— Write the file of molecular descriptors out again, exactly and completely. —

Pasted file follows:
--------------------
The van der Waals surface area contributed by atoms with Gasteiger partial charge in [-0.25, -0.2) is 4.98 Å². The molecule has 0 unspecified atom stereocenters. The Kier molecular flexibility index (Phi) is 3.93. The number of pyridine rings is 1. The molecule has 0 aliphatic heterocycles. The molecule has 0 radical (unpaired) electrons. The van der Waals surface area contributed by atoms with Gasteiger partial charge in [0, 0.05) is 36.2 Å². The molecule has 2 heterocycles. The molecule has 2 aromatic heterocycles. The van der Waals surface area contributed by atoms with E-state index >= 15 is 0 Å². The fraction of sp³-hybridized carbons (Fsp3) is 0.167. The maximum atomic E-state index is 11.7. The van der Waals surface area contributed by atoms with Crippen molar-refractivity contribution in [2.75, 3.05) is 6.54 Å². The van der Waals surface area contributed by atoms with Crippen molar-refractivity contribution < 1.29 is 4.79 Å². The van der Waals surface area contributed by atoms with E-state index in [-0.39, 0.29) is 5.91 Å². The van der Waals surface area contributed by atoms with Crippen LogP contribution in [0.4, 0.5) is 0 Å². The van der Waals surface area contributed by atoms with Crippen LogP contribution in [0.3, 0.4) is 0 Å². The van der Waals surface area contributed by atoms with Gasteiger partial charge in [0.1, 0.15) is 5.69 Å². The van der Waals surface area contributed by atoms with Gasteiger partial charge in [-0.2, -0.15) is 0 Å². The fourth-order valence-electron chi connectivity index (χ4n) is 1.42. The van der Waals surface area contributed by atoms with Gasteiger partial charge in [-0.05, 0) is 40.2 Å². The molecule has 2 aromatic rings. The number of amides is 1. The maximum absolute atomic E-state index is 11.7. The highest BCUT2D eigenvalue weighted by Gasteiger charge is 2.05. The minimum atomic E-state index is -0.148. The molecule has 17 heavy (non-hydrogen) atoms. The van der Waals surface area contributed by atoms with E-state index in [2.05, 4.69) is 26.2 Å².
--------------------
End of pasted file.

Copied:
The van der Waals surface area contributed by atoms with Gasteiger partial charge in [-0.25, -0.2) is 4.98 Å². The molecule has 0 unspecified atom stereocenters. The Kier molecular flexibility index (Phi) is 3.93. The number of pyridine rings is 1. The molecule has 0 aliphatic heterocycles. The molecule has 0 radical (unpaired) electrons. The van der Waals surface area contributed by atoms with Gasteiger partial charge in [0, 0.05) is 36.2 Å². The molecule has 2 heterocycles. The molecule has 2 aromatic heterocycles. The van der Waals surface area contributed by atoms with E-state index >= 15 is 0 Å². The fraction of sp³-hybridized carbons (Fsp3) is 0.167. The maximum atomic E-state index is 11.7. The van der Waals surface area contributed by atoms with Crippen molar-refractivity contribution in [2.75, 3.05) is 6.54 Å². The van der Waals surface area contributed by atoms with Crippen molar-refractivity contribution < 1.29 is 4.79 Å². The van der Waals surface area contributed by atoms with E-state index in [-0.39, 0.29) is 5.91 Å². The van der Waals surface area contributed by atoms with Crippen LogP contribution in [0.4, 0.5) is 0 Å². The van der Waals surface area contributed by atoms with Crippen LogP contribution in [0.3, 0.4) is 0 Å². The van der Waals surface area contributed by atoms with Gasteiger partial charge in [0.1, 0.15) is 5.69 Å². The van der Waals surface area contributed by atoms with Gasteiger partial charge in [-0.2, -0.15) is 0 Å². The fourth-order valence-electron chi connectivity index (χ4n) is 1.42. The van der Waals surface area contributed by atoms with Gasteiger partial charge in [-0.05, 0) is 40.2 Å². The molecule has 2 aromatic rings. The number of amides is 1. The maximum absolute atomic E-state index is 11.7. The highest BCUT2D eigenvalue weighted by Gasteiger charge is 2.05. The minimum atomic E-state index is -0.148. The molecule has 17 heavy (non-hydrogen) atoms. The van der Waals surface area contributed by atoms with E-state index in [2.05, 4.69) is 26.2 Å².